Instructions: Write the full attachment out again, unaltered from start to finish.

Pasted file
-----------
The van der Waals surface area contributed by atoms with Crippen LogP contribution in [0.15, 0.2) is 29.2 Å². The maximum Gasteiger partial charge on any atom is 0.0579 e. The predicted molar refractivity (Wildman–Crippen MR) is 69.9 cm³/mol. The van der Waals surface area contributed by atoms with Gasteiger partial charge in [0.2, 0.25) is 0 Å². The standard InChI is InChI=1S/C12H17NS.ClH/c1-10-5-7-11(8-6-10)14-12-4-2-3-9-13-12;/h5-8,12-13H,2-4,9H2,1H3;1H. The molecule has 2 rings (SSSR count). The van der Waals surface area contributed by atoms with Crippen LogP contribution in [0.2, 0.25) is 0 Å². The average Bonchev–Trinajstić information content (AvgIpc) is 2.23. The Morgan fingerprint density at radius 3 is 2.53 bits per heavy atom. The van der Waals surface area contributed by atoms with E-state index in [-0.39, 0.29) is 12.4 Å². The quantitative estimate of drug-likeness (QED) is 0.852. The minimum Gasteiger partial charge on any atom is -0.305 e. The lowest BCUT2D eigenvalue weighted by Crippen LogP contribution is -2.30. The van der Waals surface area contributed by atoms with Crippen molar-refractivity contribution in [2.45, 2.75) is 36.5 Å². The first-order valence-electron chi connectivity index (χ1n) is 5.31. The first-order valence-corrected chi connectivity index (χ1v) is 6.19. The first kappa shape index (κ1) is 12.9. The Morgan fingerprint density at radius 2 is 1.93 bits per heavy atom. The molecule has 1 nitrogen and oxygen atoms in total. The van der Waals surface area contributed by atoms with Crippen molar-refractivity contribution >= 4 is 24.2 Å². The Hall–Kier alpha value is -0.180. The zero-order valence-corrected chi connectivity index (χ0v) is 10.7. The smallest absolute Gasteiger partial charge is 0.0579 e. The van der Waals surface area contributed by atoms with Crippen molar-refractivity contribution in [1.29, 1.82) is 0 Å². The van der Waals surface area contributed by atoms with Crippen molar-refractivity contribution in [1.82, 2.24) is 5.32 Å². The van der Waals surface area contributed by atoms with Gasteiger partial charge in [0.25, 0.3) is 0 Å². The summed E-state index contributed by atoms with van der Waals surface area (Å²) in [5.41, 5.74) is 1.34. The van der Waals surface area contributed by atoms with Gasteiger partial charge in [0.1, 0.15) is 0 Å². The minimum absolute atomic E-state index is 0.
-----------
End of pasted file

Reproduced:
The van der Waals surface area contributed by atoms with Crippen LogP contribution in [0.15, 0.2) is 29.2 Å². The maximum Gasteiger partial charge on any atom is 0.0579 e. The predicted molar refractivity (Wildman–Crippen MR) is 69.9 cm³/mol. The van der Waals surface area contributed by atoms with Gasteiger partial charge in [0.2, 0.25) is 0 Å². The standard InChI is InChI=1S/C12H17NS.ClH/c1-10-5-7-11(8-6-10)14-12-4-2-3-9-13-12;/h5-8,12-13H,2-4,9H2,1H3;1H. The molecule has 2 rings (SSSR count). The van der Waals surface area contributed by atoms with Crippen LogP contribution in [0.2, 0.25) is 0 Å². The average Bonchev–Trinajstić information content (AvgIpc) is 2.23. The Morgan fingerprint density at radius 3 is 2.53 bits per heavy atom. The van der Waals surface area contributed by atoms with E-state index in [-0.39, 0.29) is 12.4 Å². The quantitative estimate of drug-likeness (QED) is 0.852. The minimum Gasteiger partial charge on any atom is -0.305 e. The lowest BCUT2D eigenvalue weighted by Crippen LogP contribution is -2.30. The van der Waals surface area contributed by atoms with Crippen molar-refractivity contribution in [2.45, 2.75) is 36.5 Å². The first-order valence-electron chi connectivity index (χ1n) is 5.31. The first-order valence-corrected chi connectivity index (χ1v) is 6.19. The first kappa shape index (κ1) is 12.9. The Morgan fingerprint density at radius 2 is 1.93 bits per heavy atom. The molecule has 1 nitrogen and oxygen atoms in total. The van der Waals surface area contributed by atoms with Crippen molar-refractivity contribution >= 4 is 24.2 Å². The Hall–Kier alpha value is -0.180. The zero-order valence-corrected chi connectivity index (χ0v) is 10.7. The smallest absolute Gasteiger partial charge is 0.0579 e. The van der Waals surface area contributed by atoms with Crippen molar-refractivity contribution in [1.29, 1.82) is 0 Å². The van der Waals surface area contributed by atoms with Crippen molar-refractivity contribution in [1.82, 2.24) is 5.32 Å². The van der Waals surface area contributed by atoms with Gasteiger partial charge in [0.25, 0.3) is 0 Å². The summed E-state index contributed by atoms with van der Waals surface area (Å²) in [5.41, 5.74) is 1.34. The van der Waals surface area contributed by atoms with Gasteiger partial charge in [0.1, 0.15) is 0 Å². The minimum absolute atomic E-state index is 0.